Salt Lake City, UT

When I consider who supports common core, I know it must be a bad thing.

bill in af
American Fork, UT

The poll results do not surprise me. Many people without opinions are content to let things be if they see no major problems. Those who really understand CC are satisfied that it is a step the right direction to improve education toward more local control. It is certainly an improvement over NCLB which was a poorly thought out over-reaching federal government program which was the brain child of the Republican party. Where were the far right critics then? Those who oppose common core are purposely spreading false information to try to undermine the public education system at the expense of the children in the state. Oak, Gayle and others have been trying to do this for years.

West Point , UT

The common core standards are actually a good starting point as some have suggested. As someone who works and does research in education I would also concur that they are actually too light in some areas, and could use a bit more muscle so to speak. I think the angst that many Utahns have regarding the CC is that it is being federally funded. This apprehension can be resolved somewhat by educating citizens to the fact that the CC does not dictate pedagogy or even curriculum. It only gives the standards by which curriculum should be framed so that students understand key concepts and content whether they reside in Utah or West Virginia. Does it make sense for a student in Utah be held to one set of standards while a student in West Virginia is held to another? Especially when their collegiate endeavors will have similar expectations based on common standards (accreditation)? The federal government is not dictating pedagogy. The states still decide curriculum under CC, NOT the federal government.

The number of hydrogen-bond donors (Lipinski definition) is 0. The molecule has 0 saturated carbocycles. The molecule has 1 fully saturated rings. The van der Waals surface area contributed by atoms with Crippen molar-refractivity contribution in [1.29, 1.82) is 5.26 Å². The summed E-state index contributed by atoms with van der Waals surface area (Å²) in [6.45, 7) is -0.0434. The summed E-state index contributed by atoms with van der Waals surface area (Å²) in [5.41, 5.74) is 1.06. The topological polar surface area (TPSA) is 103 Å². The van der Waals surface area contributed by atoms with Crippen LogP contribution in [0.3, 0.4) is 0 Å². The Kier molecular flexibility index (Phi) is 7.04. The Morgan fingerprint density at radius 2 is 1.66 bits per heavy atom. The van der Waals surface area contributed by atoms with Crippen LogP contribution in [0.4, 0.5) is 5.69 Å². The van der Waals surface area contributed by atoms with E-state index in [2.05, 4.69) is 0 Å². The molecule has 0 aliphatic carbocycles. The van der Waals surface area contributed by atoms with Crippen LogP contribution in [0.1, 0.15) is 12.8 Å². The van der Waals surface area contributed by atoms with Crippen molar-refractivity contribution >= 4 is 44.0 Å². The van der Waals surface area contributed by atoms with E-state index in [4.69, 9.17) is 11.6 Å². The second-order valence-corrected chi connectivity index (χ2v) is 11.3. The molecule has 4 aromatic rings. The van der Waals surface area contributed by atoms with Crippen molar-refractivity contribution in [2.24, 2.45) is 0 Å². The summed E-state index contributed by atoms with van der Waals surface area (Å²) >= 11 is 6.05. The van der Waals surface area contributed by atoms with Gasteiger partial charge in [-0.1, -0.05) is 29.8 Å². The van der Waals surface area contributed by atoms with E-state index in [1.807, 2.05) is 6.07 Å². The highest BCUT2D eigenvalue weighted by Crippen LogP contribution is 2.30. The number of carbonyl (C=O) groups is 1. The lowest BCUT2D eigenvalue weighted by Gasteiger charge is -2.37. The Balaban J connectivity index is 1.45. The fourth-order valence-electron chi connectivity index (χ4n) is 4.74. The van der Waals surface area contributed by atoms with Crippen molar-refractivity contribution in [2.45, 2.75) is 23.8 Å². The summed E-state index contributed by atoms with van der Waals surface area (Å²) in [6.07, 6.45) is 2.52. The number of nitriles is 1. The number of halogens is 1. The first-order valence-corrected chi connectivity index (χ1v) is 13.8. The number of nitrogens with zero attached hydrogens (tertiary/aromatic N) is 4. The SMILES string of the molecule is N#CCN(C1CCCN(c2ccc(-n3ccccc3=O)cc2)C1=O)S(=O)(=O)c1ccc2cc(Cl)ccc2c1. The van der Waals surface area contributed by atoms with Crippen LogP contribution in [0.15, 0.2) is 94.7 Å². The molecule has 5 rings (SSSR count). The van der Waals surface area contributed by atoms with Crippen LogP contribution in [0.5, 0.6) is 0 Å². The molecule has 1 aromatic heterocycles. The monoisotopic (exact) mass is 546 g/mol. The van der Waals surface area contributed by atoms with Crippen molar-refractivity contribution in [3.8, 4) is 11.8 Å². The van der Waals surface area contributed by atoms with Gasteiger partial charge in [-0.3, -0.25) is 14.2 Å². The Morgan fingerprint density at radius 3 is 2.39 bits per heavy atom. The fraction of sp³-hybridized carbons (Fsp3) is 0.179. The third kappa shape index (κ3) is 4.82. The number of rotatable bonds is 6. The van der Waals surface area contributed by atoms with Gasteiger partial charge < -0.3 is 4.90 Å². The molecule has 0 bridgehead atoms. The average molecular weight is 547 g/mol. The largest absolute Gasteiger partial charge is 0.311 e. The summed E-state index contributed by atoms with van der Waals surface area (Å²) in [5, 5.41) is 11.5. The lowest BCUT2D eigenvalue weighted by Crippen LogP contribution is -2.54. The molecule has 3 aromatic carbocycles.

Blaine, Wa.

Let's see.........low standards? Well, this seems consistent with the term 'dumbing down' the school systems. It appears that is basically the problem, for it hurts ONLY, those who are actually smarter or are prepared to actually work toward making progress in school work, and in reality, want to make something of themselves, and realize that it is through that hard work, that they succeed. It is designed to help those who are not as talented or 'smarter' or prepared, to do what is necessary to get passing grades. While those who want to work, want to strive to do that which will propel them to greater heights in learning, are held in check simply because they are held back by those who cannot or will not, do those things needed to make them better students, and thus....better citizens in the future.

American Fork, UT

We need to pull up our socks and get informed before we make important decisions.

Howard Beal
Provo, UT

Most adult Utahns aren't smart enough to know that putting their children in class sizes of 40 or more students is a bad idea so why should I be surprised with this poll...